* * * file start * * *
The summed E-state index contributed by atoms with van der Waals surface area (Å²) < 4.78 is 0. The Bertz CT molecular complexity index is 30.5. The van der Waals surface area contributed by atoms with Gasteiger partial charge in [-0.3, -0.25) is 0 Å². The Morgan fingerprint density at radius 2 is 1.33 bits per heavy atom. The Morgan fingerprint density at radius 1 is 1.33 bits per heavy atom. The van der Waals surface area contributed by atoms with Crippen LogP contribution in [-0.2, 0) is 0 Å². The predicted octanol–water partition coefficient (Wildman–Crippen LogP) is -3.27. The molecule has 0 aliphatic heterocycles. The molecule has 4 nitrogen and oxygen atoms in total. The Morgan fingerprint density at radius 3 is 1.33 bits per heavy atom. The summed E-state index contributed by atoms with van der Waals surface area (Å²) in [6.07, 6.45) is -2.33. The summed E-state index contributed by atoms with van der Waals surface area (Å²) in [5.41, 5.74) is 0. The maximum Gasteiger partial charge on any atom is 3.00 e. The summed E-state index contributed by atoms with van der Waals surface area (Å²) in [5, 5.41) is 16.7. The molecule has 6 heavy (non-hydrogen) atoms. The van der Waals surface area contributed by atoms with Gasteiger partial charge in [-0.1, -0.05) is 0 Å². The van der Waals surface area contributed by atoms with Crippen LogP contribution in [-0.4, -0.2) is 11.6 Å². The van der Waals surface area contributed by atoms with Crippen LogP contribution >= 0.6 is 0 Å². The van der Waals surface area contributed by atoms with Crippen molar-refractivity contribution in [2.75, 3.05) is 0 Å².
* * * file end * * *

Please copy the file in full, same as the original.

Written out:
The summed E-state index contributed by atoms with van der Waals surface area (Å²) < 4.78 is 0. The Bertz CT molecular complexity index is 30.5. The van der Waals surface area contributed by atoms with Gasteiger partial charge in [-0.3, -0.25) is 0 Å². The Morgan fingerprint density at radius 2 is 1.33 bits per heavy atom. The Morgan fingerprint density at radius 1 is 1.33 bits per heavy atom. The van der Waals surface area contributed by atoms with Crippen LogP contribution in [-0.2, 0) is 0 Å². The predicted octanol–water partition coefficient (Wildman–Crippen LogP) is -3.27. The molecule has 0 aliphatic heterocycles. The molecule has 4 nitrogen and oxygen atoms in total. The Morgan fingerprint density at radius 3 is 1.33 bits per heavy atom. The summed E-state index contributed by atoms with van der Waals surface area (Å²) in [6.07, 6.45) is -2.33. The summed E-state index contributed by atoms with van der Waals surface area (Å²) in [5.41, 5.74) is 0. The maximum Gasteiger partial charge on any atom is 3.00 e. The summed E-state index contributed by atoms with van der Waals surface area (Å²) in [5, 5.41) is 16.7. The molecule has 6 heavy (non-hydrogen) atoms. The van der Waals surface area contributed by atoms with Gasteiger partial charge in [-0.1, -0.05) is 0 Å². The van der Waals surface area contributed by atoms with Crippen LogP contribution in [-0.4, -0.2) is 11.6 Å². The van der Waals surface area contributed by atoms with Crippen LogP contribution >= 0.6 is 0 Å². The van der Waals surface area contributed by atoms with Crippen molar-refractivity contribution in [2.75, 3.05) is 0 Å².